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now only about half of what it was in the 1970s. That alone cuts
the impact of an oil shock in half.
In addition, for reasons that are not entirely understood, the
United States and other economies seem to have become less
volatile since the mid-1980s. Sound macroeconomic policies have
probably contributed to the reduction in volatility, and so have a
variety of structural changes that have made these economies more
flexible. But in the view of most researchers who have studied the




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Licensed to:

Chapter 10 213
Bringing in the Supply Side: Unemployment and Inflation?



2007
120
2005
2006
2003
110
2001 2004
S
D 1999 2002
100 1997
1995 2000
Price Level (GDP deflator)




1998
1992
90 1996
1991 1994
D
S 1993
1989
S
(2000 = 100)




80 D 1990
1987
1985 1988
70 1983 1986
1982
S 1984 D
60
1981
1980
50 1979
1978
1976
40 1975 1977
1974
30
1972 1973
20


4,000 4,500 5,000 5,500 6,000 6,500 7,000 7,500 8,000 8,500 9,000 9,500 10,000 10,500 11,000 11,500 12,000

Real GDP in Billions of 2000 Dollars


F I GU R E 9
SOURCE: U.S. Department of Commerce, Bureau of Economic Analysis.

The Price Level and
Real GDP Output in
the United States,
This upward trend is hardly mysterious, for both the aggregate demand curve and the
1972“2007
aggregate supply curve normally shift to the right each year. Aggregate supply grows be-
cause more workers join the workforce each year and because investment and technology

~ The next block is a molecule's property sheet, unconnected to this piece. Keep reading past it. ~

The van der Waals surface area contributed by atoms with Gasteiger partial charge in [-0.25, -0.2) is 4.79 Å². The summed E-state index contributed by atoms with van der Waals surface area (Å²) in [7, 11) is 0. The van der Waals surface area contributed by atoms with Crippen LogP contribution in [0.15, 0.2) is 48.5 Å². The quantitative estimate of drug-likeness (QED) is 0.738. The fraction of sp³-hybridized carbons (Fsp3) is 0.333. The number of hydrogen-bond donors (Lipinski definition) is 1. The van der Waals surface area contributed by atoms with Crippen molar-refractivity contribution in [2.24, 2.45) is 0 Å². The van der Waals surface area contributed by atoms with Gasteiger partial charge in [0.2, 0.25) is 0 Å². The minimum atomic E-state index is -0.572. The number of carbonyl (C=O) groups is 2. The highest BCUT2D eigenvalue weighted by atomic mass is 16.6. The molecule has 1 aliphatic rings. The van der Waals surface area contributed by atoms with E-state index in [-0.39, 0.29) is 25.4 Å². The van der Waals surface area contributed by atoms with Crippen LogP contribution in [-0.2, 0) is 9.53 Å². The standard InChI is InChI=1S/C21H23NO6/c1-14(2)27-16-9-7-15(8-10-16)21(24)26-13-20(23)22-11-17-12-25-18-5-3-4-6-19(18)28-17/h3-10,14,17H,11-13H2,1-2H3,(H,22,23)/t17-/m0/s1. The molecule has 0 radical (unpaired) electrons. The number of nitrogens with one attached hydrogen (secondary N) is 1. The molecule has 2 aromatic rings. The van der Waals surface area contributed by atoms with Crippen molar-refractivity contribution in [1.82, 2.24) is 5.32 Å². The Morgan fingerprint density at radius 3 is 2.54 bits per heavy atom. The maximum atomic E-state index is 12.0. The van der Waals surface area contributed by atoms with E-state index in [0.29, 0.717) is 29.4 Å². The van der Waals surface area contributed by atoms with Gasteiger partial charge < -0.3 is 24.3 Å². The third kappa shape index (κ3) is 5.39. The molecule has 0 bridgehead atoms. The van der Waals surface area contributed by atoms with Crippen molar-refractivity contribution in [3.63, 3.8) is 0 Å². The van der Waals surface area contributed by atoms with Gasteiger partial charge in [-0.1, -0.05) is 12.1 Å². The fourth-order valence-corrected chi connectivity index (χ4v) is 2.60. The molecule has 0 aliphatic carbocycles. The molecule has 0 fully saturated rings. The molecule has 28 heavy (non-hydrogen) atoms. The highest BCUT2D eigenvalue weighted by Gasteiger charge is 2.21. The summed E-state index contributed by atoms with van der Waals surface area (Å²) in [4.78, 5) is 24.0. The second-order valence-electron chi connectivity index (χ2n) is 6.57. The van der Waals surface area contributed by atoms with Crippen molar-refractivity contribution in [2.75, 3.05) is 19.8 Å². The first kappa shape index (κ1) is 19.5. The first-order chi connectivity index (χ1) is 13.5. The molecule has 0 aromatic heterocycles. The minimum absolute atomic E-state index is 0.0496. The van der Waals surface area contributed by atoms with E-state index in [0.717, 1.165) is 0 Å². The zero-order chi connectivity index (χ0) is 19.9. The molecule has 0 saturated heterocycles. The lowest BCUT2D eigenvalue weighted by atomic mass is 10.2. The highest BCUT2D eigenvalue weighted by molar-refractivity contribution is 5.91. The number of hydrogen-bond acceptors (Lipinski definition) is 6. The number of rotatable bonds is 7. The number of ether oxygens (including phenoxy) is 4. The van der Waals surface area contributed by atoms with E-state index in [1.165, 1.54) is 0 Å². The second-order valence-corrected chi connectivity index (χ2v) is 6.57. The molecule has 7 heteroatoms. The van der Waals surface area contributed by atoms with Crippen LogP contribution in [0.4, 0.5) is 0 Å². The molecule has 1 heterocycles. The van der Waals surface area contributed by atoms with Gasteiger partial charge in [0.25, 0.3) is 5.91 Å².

improve productivity (Chapter 7). Aggregate demand grows because a growing popula-
tion generates more demand for both consumer and investment goods and because the
government increases its purchases (Chapters 8 and 9). We can think of each point in Fig-
ure 9 as the intersection of an aggregate supply curve and an aggregate demand curve for
that particular year. To help you visualize this idea, the curves for 1984 and 1993 are
sketched in the diagram.
Figure 10 is a more realistic version of the aggregate supply-and-demand diagram that
illustrates how our theoretical model applies to a growing economy. We have chosen the
FIGURE 10
numbers so that the black curves D0D0 and S0S0 roughly represent the year 2005, and the
brick-colored curves D1D1 and S1S1 roughly represent 2006”except that we use nice round Aggregate Supply and
Demand Analysis of a
numbers to facilitate computations. Thus, the equilibrium in 2005 was at point A, with a
Growing Economy
real GDP of $11,000 billion (in 2000 dol-
lars) and a price level of 113. A year later, S0
D1
S1
the equilibrium was at point B, with real
GDP at $11,330 billion and the price level
at 116.5. The blue arrow in the diagram
shows how equilibrium moved from D0 B
2005 to 2006. It points upward and to the 116.5
right, meaning that both prices and out-
Price Level (P )
(2000 = 100)




put increased. In this case, the economy A
grew by 3 percent and prices also rose 113 D1
about 3 percent, which is close to what
actually happened in the United States
S0
over that year.
S1
D0
Demand-Side Fluctuations
11,000 11,330
Let us now use our theoretical model to Real GDP (Y ) in Billions of 2000 Dollars
rewrite history. Suppose that aggregate


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Licensed to:
Part 2
214 The Macroeconomy: Aggregate Supply and Demand



demand grew faster than it actually did
D2
between 2005 and 2006. What difference
S0
would this have made to the performance
of the U.S. economy? Figure 11 provides
S1
C
answers. Here the black demand curve
120
D0D0 is exactly the same as in the previous
diagram, as are the two supply curves,
D2
Price Level (P )
(2000 = 100)




indicating a given rate of aggregate sup-